A futuristic funk dominates Project Rod Williams’ elaborate “Spin Me”. These grooves roll through with such poignancy. Highly romantic, the passionate performance nicely combines elements of pop, funk, EDM, and rock into a soulful combination. Crafted with care these songs work best when taken together as a singular whole. Every track plays off the last making the pieces akin to suites in a greater symphony. Lyrics focus upon the ups and downs of trying to find something truly real, a relationship worth cherishing. Indeed, it is this yearning and desire that comes to define the album. With a slight hint of the theatrical the entire thing washes over the listener. Volume deserves to be blasted for these tracks deserve to be felt as much as heard.
The hybrid like nature of the album incorporates a wide variety of references. Vocalists at times touch upon the intensity of Depeche Mode’s lovelorn works. For the funk, they draw from the classics like Parliament yet update it with a polished, perfect sheen. EDM ties much of it together while they incorporate nods from Daft Punk, Justice, and other similarly minded futurists. Grooves go for just the right amount of jagged edges further adding to the frenzied activity. Little details matter a great deal and they obsess over every second, making sure the pieces are completely fleshed out.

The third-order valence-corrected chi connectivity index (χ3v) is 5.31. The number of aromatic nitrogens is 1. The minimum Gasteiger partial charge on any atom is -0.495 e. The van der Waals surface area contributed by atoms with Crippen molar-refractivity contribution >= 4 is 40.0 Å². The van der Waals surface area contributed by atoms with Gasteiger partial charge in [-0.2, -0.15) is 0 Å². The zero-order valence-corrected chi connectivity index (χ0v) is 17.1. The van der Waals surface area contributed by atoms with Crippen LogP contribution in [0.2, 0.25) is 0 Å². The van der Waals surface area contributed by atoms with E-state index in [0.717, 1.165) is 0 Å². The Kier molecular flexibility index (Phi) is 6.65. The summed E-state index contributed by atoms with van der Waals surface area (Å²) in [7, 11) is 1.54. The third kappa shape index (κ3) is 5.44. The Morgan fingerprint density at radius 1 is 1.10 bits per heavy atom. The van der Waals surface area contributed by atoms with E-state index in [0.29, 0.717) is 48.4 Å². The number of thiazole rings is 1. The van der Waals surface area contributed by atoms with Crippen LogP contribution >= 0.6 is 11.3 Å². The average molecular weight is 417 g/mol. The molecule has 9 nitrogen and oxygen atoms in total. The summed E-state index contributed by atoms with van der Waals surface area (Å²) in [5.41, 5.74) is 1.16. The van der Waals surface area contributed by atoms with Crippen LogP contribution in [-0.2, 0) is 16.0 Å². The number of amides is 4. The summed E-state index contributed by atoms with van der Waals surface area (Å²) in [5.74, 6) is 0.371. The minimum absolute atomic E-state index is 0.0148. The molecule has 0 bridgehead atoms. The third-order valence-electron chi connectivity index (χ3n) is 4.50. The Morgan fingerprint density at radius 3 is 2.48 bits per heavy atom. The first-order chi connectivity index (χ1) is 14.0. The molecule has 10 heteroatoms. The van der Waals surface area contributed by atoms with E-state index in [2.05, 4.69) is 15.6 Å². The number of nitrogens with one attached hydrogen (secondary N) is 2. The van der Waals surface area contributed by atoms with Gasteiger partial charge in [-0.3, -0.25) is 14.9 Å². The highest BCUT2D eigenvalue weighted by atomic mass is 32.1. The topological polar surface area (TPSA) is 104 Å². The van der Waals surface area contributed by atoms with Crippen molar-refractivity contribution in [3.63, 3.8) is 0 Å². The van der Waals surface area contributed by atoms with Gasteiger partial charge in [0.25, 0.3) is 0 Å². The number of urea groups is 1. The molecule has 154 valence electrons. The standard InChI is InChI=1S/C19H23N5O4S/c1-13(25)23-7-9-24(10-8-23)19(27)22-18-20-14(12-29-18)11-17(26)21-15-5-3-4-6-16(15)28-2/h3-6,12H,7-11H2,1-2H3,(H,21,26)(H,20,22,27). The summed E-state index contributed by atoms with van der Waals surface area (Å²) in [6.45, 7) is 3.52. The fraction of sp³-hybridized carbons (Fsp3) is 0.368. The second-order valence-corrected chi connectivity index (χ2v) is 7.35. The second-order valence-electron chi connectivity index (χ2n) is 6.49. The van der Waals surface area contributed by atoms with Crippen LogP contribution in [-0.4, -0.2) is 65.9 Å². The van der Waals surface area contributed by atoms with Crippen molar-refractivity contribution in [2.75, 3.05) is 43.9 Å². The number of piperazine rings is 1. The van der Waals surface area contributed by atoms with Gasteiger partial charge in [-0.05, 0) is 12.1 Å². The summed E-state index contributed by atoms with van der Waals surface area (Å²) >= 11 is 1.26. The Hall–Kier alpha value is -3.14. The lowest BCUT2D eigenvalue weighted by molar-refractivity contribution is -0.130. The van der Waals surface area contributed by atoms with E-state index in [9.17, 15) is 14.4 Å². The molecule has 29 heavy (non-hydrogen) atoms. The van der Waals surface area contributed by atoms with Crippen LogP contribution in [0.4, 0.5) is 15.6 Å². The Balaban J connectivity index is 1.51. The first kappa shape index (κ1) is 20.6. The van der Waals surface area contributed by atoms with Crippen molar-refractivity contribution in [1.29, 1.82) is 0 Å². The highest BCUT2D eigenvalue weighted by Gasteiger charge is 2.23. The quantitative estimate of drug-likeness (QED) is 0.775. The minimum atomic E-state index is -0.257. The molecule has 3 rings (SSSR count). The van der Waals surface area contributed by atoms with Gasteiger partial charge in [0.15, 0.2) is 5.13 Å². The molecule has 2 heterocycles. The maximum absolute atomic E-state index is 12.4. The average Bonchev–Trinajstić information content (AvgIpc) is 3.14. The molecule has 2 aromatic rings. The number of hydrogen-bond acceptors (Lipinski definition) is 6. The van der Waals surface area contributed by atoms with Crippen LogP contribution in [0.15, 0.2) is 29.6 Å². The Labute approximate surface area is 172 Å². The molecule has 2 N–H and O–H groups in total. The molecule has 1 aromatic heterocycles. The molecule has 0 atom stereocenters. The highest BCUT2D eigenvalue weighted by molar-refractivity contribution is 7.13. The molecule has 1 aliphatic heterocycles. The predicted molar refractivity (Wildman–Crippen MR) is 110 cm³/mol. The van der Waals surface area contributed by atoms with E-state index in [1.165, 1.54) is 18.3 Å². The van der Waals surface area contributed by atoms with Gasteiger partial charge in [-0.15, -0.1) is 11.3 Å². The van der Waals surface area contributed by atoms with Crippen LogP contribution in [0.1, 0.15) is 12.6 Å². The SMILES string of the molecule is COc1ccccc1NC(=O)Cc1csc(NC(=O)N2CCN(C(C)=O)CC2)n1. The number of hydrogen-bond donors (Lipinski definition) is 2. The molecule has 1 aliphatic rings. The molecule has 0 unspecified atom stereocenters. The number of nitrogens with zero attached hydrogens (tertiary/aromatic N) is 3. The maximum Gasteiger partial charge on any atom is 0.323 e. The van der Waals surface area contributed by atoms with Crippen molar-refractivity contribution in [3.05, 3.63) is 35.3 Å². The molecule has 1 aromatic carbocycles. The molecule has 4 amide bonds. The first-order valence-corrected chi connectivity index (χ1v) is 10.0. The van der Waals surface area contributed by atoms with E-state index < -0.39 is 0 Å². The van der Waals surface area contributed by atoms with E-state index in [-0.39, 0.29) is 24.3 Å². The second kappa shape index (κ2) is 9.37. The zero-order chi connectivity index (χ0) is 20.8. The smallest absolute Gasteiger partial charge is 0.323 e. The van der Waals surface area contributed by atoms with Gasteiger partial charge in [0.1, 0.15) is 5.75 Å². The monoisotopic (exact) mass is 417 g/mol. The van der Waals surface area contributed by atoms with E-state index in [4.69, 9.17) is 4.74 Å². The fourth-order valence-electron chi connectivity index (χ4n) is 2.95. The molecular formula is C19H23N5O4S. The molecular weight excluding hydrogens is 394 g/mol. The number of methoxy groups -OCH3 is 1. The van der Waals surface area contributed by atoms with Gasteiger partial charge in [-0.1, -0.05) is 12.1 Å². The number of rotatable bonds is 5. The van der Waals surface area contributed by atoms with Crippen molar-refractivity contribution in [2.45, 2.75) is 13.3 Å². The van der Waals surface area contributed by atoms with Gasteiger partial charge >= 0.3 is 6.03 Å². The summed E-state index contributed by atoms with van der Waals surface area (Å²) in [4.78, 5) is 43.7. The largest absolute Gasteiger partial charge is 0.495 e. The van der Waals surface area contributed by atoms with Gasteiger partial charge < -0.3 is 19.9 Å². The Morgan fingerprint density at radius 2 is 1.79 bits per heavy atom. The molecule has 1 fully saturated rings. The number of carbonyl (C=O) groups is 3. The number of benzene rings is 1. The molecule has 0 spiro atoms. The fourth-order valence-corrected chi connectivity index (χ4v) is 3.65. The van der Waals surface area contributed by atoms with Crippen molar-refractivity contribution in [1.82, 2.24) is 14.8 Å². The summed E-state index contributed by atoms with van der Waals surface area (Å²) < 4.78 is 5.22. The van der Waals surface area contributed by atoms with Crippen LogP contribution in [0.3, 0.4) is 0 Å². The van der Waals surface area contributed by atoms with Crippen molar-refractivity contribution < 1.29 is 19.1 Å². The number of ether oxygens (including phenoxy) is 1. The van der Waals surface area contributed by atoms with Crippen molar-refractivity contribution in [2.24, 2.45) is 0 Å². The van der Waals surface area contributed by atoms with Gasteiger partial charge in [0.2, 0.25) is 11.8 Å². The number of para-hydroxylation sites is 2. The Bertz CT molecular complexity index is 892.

“Shake It on the Dancefloor (feat. Ben Dial, Aleisha Leo & Fabian Hernandez)” sets the tone. A true freewheeling blast from the fanfare to the jaunty keyboards, it all comes together in a communal spirit. Even more carnal with its desire is “Don’t Stop Me Baby (feat. Aleisha Leo & Ben Dial)” sneaks a bit of acid techno into the fray giving the track a bit of bite. By far the highlight is the title track “Spin Me (feat. Ben Dial)”. Within this piece lust takes over, as the guitar work is pitch perfect. Everything has an elastic quality as things get increasingly more and more unhinged.
Much heavier with the electronic flourishes is “Crimes for Passion (feat. Matt Williamson)”. Going further into late 80s/early 90s Depeche Mode is “How Can You Say Your Love Is True (feat. Ben Dial)”. Stripping things down to the essentials the piece has a classical quality to it. Full of tenderness is “Because (feat. Ben Dial)”. Going for a spacious western twang is the thoughtful “Now (feat. Matt Williamson)”.
Project Rod Williams goes for a carefree celebratory style on the colossal “Spin Me”.
The whole album can be found here: